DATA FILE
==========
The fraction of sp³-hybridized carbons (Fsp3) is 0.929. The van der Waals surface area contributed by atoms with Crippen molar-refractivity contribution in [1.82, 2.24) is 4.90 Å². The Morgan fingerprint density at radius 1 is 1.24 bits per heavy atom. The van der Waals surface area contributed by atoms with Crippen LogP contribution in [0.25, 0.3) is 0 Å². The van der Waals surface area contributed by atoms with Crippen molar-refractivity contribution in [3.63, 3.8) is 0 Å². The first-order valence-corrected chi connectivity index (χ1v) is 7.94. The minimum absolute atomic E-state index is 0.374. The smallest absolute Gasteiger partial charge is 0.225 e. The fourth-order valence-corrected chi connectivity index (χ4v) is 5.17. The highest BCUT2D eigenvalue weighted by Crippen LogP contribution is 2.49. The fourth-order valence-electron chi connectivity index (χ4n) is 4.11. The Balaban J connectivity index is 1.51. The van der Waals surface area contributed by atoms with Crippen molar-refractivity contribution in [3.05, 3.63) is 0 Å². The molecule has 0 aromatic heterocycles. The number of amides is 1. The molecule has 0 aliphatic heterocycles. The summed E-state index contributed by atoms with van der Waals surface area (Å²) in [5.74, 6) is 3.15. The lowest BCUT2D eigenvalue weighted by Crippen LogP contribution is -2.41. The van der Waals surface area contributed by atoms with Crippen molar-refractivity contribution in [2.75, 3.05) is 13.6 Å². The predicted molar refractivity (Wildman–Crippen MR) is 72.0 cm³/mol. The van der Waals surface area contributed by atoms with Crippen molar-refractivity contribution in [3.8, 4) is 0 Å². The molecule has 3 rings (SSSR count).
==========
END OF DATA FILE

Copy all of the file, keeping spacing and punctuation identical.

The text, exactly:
The fraction of sp³-hybridized carbons (Fsp3) is 0.929. The van der Waals surface area contributed by atoms with Crippen molar-refractivity contribution in [1.82, 2.24) is 4.90 Å². The Morgan fingerprint density at radius 1 is 1.24 bits per heavy atom. The van der Waals surface area contributed by atoms with Crippen LogP contribution in [0.25, 0.3) is 0 Å². The van der Waals surface area contributed by atoms with Crippen molar-refractivity contribution in [3.63, 3.8) is 0 Å². The first-order valence-corrected chi connectivity index (χ1v) is 7.94. The minimum absolute atomic E-state index is 0.374. The smallest absolute Gasteiger partial charge is 0.225 e. The fourth-order valence-corrected chi connectivity index (χ4v) is 5.17. The highest BCUT2D eigenvalue weighted by Crippen LogP contribution is 2.49. The fourth-order valence-electron chi connectivity index (χ4n) is 4.11. The Balaban J connectivity index is 1.51. The van der Waals surface area contributed by atoms with Crippen molar-refractivity contribution in [3.05, 3.63) is 0 Å². The molecule has 0 aromatic heterocycles. The number of amides is 1. The molecule has 0 aliphatic heterocycles. The summed E-state index contributed by atoms with van der Waals surface area (Å²) in [5.74, 6) is 3.15. The lowest BCUT2D eigenvalue weighted by Crippen LogP contribution is -2.41. The van der Waals surface area contributed by atoms with Crippen molar-refractivity contribution in [2.75, 3.05) is 13.6 Å². The predicted molar refractivity (Wildman–Crippen MR) is 72.0 cm³/mol. The van der Waals surface area contributed by atoms with Crippen molar-refractivity contribution in [3.8, 4) is 0 Å². The molecule has 3 rings (SSSR count).